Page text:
The New York Times
Monday, January 6, 2003
By JOHN O'NEIL
Men whose depression does not respond to medication should have their testosterone levels checked, a preliminary study conducted at Harvard suggests.
In the study, published in the January issue of The American Journal of Psychiatry, 12 such men were treated with testosterone gel and 10 with a placebo. Three of the men who were given the testosterone showed significant improvement, and most of the others registered at least some improvement.
Dr. Harrison G. Pope Jr., the study's lead author, said that the results were too inconsistent and that the study size was too small to draw any real conclusions about testosterone as a treatment for depression. The study's most significant finding, he said, came during an early stage, when potential subjects were being screened.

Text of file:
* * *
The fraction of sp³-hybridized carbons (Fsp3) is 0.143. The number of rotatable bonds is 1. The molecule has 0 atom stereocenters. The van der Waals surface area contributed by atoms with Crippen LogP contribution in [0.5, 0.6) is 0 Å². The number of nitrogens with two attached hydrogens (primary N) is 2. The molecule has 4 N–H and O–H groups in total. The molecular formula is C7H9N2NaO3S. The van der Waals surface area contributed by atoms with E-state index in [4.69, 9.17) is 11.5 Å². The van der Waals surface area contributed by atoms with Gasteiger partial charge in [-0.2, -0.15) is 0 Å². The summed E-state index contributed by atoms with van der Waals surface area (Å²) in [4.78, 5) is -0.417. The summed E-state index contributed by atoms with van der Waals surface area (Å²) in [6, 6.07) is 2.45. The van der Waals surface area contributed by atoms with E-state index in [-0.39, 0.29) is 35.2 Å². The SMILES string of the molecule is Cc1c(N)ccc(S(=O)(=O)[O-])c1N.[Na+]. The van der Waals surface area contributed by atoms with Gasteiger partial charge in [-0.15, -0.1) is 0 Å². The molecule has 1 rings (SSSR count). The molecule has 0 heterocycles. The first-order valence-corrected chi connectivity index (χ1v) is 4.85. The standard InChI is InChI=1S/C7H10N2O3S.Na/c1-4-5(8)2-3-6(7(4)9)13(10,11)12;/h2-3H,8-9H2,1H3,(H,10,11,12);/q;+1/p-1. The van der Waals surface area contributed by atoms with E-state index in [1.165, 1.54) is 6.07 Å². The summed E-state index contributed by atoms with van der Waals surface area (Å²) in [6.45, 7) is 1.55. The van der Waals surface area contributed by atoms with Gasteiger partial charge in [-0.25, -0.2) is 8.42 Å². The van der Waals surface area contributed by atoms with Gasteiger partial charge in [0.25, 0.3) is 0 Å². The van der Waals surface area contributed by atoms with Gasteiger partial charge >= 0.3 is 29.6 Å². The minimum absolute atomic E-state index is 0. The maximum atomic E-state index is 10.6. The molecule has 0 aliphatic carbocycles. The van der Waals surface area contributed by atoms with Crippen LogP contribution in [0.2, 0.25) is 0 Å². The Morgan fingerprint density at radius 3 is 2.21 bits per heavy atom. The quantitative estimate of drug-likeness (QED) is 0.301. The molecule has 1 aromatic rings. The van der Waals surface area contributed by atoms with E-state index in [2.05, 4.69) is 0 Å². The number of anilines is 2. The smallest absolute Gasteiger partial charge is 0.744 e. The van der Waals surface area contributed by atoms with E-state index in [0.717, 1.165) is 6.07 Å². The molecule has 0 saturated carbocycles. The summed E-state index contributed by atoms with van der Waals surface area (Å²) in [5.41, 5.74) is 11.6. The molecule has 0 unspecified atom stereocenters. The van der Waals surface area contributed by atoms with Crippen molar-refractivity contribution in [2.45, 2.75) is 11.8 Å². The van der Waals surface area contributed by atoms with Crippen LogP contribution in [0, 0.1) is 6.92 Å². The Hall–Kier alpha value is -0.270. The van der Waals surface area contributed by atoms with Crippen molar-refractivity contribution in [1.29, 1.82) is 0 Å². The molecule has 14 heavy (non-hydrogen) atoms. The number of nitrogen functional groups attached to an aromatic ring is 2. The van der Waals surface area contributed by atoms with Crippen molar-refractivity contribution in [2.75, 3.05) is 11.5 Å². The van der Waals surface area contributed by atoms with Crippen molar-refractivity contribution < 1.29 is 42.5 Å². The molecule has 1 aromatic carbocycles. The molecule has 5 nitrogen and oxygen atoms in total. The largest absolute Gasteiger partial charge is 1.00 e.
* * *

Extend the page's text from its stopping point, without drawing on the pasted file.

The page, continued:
Earlier research, he said, indicated that about 10 percent of depressed men had low or borderline testosterone levels. But when his team screened a group of men whose depression had failed to respond to treatment, they found that almost half of them had low levels.
Dr. Pope said this suggested a possible link between testosterone and the functioning of antidepressants in men. It also showed that low levels of testosterone might be more common than thought among men who did not respond to treatment, he said.
At the least, Dr. Pope said, psychiatrists should order tests of testosterone levels for men who do not respond to antidepressants and consider a course of supplements while more research is conducted.